According to most who use it, Singapore Changi Airport works, and it works very well. As the recipient of countless “best” awards over an extended period, it has attained an almost mythical status, combining efficiency, service and amenities in a unique and passenger-friendly mix. Despite the airport code of SIN, it appears to err very rarely.
It’s largest tenant, Singapore Airlines enjoys a similar favourable reputation and one is tempted to assume that this symbiosis has benefitted both.
Singapore’s location made it a transport hub long before aircraft but once people took to the skies, its position made it the perfect intermediate stop between Australia and Europe. Yet as the island nation developed, it became an economic force in its own right, with its residents now having one of the world’s highest per capita incomes.
The previous airport at Paya Lebar had been activated in 1955, but by the 1970s it was clear that a larger facility would be required. Singapore Airlines, established in 1972 when Malaysia-Singapore Airlines was divided, was growing and in need of a larger facility as well. Like Bangkok’s Don Mueng, the Paya Lebar site was in danger of being constricted by urban expansion and a new site was chosen on the eastern end of the island.
A challenging task
With more than half of the field’s land area needing to be reclaimed and filled, the project, begun in 1975, was a huge undertaking for the nation. Six years later, in July 1981 the airport saw its first operation and was officially opened in December of that year. During the 1980s Singapore Airlines redoubled its expansion and was soon serving both Europe and North America, necessitating a second terminal, dedicated just 10 years later.
The airport ranking released in 2000 (1999 figures) found SIN ranked number 30 globally with 26 million passengers. In the 21st century a third mainline terminal was added in 2008 and a budget terminal, designed for the needs of the low cost market, was brought online in 2006. Those improvements made it possible for the airport to deal with 2010’s 42 million with room to spare.
Home carriers rule
As is to be expected, the largest share of seats is provided by Singapore Airlines with about 34%. Adding in the other two carriers based in Singapore, SQ’s Silk Air and Tiger in which it has an investment, the seat share total is 47.6%, almost identical to the “home team” allocations seen at both Hong Kong and Bangkok.
However, the number of LCCs operating at SIN is greater than was seen at either of the other two and unlike HKG and BKK, Qantas is a sizable presence. Emirates, ubiquitous at many Asian airports, also makes the A-list. But both Qatar and Etihad also fly to Singapore so the Gulf “presence” is real.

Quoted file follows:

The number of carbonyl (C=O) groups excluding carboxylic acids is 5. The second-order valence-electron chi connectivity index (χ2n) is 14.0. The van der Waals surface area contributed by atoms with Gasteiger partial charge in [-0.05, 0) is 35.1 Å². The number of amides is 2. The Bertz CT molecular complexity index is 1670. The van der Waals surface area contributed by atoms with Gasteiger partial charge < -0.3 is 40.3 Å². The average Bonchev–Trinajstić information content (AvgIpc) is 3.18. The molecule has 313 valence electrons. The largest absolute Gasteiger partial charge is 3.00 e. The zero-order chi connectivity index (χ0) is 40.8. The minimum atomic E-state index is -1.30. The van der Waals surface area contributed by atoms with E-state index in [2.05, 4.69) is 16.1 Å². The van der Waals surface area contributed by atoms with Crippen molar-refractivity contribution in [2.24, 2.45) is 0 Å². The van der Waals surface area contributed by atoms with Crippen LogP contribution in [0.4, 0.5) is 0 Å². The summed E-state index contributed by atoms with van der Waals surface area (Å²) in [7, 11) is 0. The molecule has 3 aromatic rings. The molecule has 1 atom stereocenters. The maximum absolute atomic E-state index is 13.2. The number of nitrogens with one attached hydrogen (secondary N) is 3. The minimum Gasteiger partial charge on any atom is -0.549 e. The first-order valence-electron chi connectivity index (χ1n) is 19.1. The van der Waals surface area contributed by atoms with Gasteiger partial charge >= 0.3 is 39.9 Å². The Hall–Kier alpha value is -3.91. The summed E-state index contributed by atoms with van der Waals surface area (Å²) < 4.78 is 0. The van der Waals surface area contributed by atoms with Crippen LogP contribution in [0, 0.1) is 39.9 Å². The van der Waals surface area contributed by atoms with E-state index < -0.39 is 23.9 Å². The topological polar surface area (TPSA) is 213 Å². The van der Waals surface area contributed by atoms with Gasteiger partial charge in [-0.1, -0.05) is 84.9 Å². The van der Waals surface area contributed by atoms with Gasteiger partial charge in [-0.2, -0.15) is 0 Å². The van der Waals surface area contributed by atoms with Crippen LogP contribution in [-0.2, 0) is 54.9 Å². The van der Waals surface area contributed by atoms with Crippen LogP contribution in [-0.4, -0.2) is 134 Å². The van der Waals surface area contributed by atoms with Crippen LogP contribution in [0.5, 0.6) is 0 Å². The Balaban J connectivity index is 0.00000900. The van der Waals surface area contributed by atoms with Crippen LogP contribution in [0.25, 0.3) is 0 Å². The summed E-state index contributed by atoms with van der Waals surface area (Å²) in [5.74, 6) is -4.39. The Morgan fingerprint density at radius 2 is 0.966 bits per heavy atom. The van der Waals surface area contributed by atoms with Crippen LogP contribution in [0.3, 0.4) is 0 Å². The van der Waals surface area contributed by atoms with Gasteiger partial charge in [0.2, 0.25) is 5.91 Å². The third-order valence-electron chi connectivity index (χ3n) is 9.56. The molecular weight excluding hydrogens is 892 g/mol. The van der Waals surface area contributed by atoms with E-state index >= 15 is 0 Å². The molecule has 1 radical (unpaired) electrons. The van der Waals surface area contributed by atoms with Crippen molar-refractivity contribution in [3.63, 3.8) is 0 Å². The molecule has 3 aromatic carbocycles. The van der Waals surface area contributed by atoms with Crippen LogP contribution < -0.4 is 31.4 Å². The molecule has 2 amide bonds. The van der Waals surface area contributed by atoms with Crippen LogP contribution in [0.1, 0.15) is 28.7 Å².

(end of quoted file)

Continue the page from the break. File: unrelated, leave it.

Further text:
SIN seats by carrier (23-29 May, 2011)
A different network
Yet the distribution of those seats is somewhat different than at either Bangkok or Hong Kong. HKG’s top region was North East Asia with a special focus on the rest of China. North Asia also led at BKK but with smaller numbers.
However, at SIN, due to the presence of Qantas, the third largest block of seats heads to the Southwest Pacific. And while the airport has service to a broad diversity of points, there are fewer seats overall to some other markets; less than half to the Middle East when compared to BKK.
It should be noted in the case of both Bangkok and Singapore that the number of seats to North America is deceptively small as only the non-stop flights are counted — which are relatively few. However, from both cities there are numerous through seats on aircraft that make an intermediate stop en-route, appearing mostly in the North Asia numbers.
SIN seats by region (23-29 May, 2011)
But unlike many of its peers which are dominated by network carriers, Singapore has a healthy and expanding low-cost contingent with more than 20% of its seats supplied by the group. The recent announcement that Singapore Airlines intends to create a low cost, long-haul subsidiary will further boost the segment.
SIN seats by carrier type (23-29 May, 2011)
Given that the information is very recent, there is no indication as to whether the new entity will use the main terminal complex or will be based at the budget terminal which may need tweaking for longer flights.
SIN seats by alliance (23-29 May, 2011)
As has been the case elsewhere in the region, the presence of low cost and Gulf airlines results in a very large group of unaligned airlines serving the airport. But SQ’s membership in Star gives that group by far the lion’s share of the alliance pie.
At Bangkok, and again in Singapore we see the same pattern of minimal representation by the other two alliances, giving Star a strong position at two major Asian transit airports.
Whether the new SQ venture will add to either the Star or unaligned sector is unknown. Or, as was the case in Hong Kong with its “oneworld affiliate category”, it may occupy a new subgroup at Singapore as well.
While initially a convenient geographic way-point between mature economies, Singapore has emerged as a vibrant centre of commerce and tourism that, in addition to being a transit airport, makes it a solid and fully developed destination in its own right.
The airport is not likely to exit the top 30 any time soon.